All these factors combined meant that, whilst it was still a number one single – thus meaning they jointly secured their third chart topper and fifth combined, a record that was more than any other artists managed in 2002 – it did so with much lower sales of 132,500 copies in its first week alone; a healthy total for a number one single, true, but when your debuts opened with first week sales of 1.1m and 850k respectively, it was always going to pale in comparison.
Spending two weeks at the top, and finishing the year as the 22nd biggest selling single, with this, Will and Gareth began concentrating on their individual careers as their debut albums were finally released. Will’s came first, with From Now On racing to number one in the album chart in mid October, whilst Gareth’s debut, What My Heart Wants To Say, came out at the beginning of November, but just missed out on the top spot to David Gray’s A New Day At Midnight. Both were eventually certified double platinum.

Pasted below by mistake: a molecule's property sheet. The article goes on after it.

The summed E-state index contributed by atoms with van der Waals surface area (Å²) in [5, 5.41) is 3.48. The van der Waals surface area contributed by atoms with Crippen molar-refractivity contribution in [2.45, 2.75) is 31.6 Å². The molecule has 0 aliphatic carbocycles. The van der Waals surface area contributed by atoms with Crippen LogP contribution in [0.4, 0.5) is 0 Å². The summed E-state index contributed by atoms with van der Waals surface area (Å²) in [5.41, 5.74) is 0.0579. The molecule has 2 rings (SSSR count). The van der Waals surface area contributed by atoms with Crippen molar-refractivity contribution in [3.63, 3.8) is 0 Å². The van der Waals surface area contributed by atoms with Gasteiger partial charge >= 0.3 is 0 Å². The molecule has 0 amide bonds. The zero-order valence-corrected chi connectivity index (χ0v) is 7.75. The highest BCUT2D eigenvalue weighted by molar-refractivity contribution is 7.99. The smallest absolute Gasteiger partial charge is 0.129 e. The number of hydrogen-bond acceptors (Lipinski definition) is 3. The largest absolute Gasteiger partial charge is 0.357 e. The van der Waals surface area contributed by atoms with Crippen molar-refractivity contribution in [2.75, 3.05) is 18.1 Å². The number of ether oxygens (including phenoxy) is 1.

Both their consecutive runs of chart toppers were then broken, as Will’s fourth single, a double-A-side of his own songs “Don’t Let Me Down” and “You And I” to raise money for BBC Children In Need entered at #2 in late November, whilst Gareth’s fourth single and title track from his album entered the Christmas number one race in December and fell some way short, entering and peaking at #5. They would however go onto both top the charts once more apiece in 2003; Will with his iconic “Leave Right Now” from his million selling second album Friday’s Child, whilst Gareth, in collaboration with The Kumars At No. 42, took another cover version – this time of “Spirit In The Sky” – to number one for Comic Relief.
All in all, in just nine months, Will and Gareth had been responsible for shifting 4.7 million singles in the UK – and remember that this was all happening at a time when the cracks in the foundations of the UK being a nation of singles buyers was beginning to show, as the threats of Napster and LimeWire loomed large over the future of the music industry as a whole, at one point nearly derailing it for good. And whilst “The Long and Winding Road” contributed the smallest amount to that incredible total they achieved, it was a fitting closure to one story of the charts from a year that was perhaps the most exciting in all of the 00s for British pop music.